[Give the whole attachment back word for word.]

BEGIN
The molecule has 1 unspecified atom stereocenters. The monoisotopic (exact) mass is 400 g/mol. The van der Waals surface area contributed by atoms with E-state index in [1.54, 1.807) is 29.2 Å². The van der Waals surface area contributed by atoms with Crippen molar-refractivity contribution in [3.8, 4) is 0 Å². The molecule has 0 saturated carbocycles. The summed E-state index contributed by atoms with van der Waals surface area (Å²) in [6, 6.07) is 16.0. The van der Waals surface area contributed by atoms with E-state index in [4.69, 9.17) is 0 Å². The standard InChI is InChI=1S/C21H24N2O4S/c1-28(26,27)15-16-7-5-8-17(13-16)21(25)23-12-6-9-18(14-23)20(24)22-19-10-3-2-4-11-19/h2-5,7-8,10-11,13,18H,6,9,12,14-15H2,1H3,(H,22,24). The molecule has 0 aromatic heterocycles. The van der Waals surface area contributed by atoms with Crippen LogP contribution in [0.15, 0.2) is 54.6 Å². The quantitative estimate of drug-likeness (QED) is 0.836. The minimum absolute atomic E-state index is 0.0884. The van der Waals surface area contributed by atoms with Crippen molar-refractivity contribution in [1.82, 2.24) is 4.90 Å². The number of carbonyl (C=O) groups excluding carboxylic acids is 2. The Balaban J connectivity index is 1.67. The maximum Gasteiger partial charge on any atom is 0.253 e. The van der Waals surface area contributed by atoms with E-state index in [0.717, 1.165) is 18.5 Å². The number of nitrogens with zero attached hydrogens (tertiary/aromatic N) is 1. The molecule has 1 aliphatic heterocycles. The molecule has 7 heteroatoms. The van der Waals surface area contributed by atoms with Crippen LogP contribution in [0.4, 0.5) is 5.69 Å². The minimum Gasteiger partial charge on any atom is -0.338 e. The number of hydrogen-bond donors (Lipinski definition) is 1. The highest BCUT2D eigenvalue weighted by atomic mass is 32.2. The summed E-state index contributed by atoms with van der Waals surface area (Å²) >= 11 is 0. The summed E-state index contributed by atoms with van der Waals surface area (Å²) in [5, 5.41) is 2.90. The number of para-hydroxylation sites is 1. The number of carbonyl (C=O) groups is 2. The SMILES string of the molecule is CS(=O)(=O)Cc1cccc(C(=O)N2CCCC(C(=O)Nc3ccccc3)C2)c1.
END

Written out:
The molecule has 1 unspecified atom stereocenters. The monoisotopic (exact) mass is 400 g/mol. The van der Waals surface area contributed by atoms with E-state index in [1.54, 1.807) is 29.2 Å². The van der Waals surface area contributed by atoms with Crippen molar-refractivity contribution in [3.8, 4) is 0 Å². The molecule has 0 saturated carbocycles. The summed E-state index contributed by atoms with van der Waals surface area (Å²) in [6, 6.07) is 16.0. The van der Waals surface area contributed by atoms with E-state index in [4.69, 9.17) is 0 Å². The standard InChI is InChI=1S/C21H24N2O4S/c1-28(26,27)15-16-7-5-8-17(13-16)21(25)23-12-6-9-18(14-23)20(24)22-19-10-3-2-4-11-19/h2-5,7-8,10-11,13,18H,6,9,12,14-15H2,1H3,(H,22,24). The molecule has 0 aromatic heterocycles. The van der Waals surface area contributed by atoms with Crippen LogP contribution in [0.15, 0.2) is 54.6 Å². The quantitative estimate of drug-likeness (QED) is 0.836. The minimum absolute atomic E-state index is 0.0884. The van der Waals surface area contributed by atoms with Crippen molar-refractivity contribution in [1.82, 2.24) is 4.90 Å². The number of carbonyl (C=O) groups excluding carboxylic acids is 2. The Balaban J connectivity index is 1.67. The maximum Gasteiger partial charge on any atom is 0.253 e. The van der Waals surface area contributed by atoms with E-state index in [0.717, 1.165) is 18.5 Å². The number of nitrogens with zero attached hydrogens (tertiary/aromatic N) is 1. The molecule has 1 aliphatic heterocycles. The molecule has 7 heteroatoms. The van der Waals surface area contributed by atoms with Crippen LogP contribution in [0.4, 0.5) is 5.69 Å². The minimum Gasteiger partial charge on any atom is -0.338 e. The number of hydrogen-bond donors (Lipinski definition) is 1. The highest BCUT2D eigenvalue weighted by atomic mass is 32.2. The summed E-state index contributed by atoms with van der Waals surface area (Å²) >= 11 is 0. The summed E-state index contributed by atoms with van der Waals surface area (Å²) in [5, 5.41) is 2.90. The number of para-hydroxylation sites is 1. The number of carbonyl (C=O) groups is 2. The SMILES string of the molecule is CS(=O)(=O)Cc1cccc(C(=O)N2CCCC(C(=O)Nc3ccccc3)C2)c1.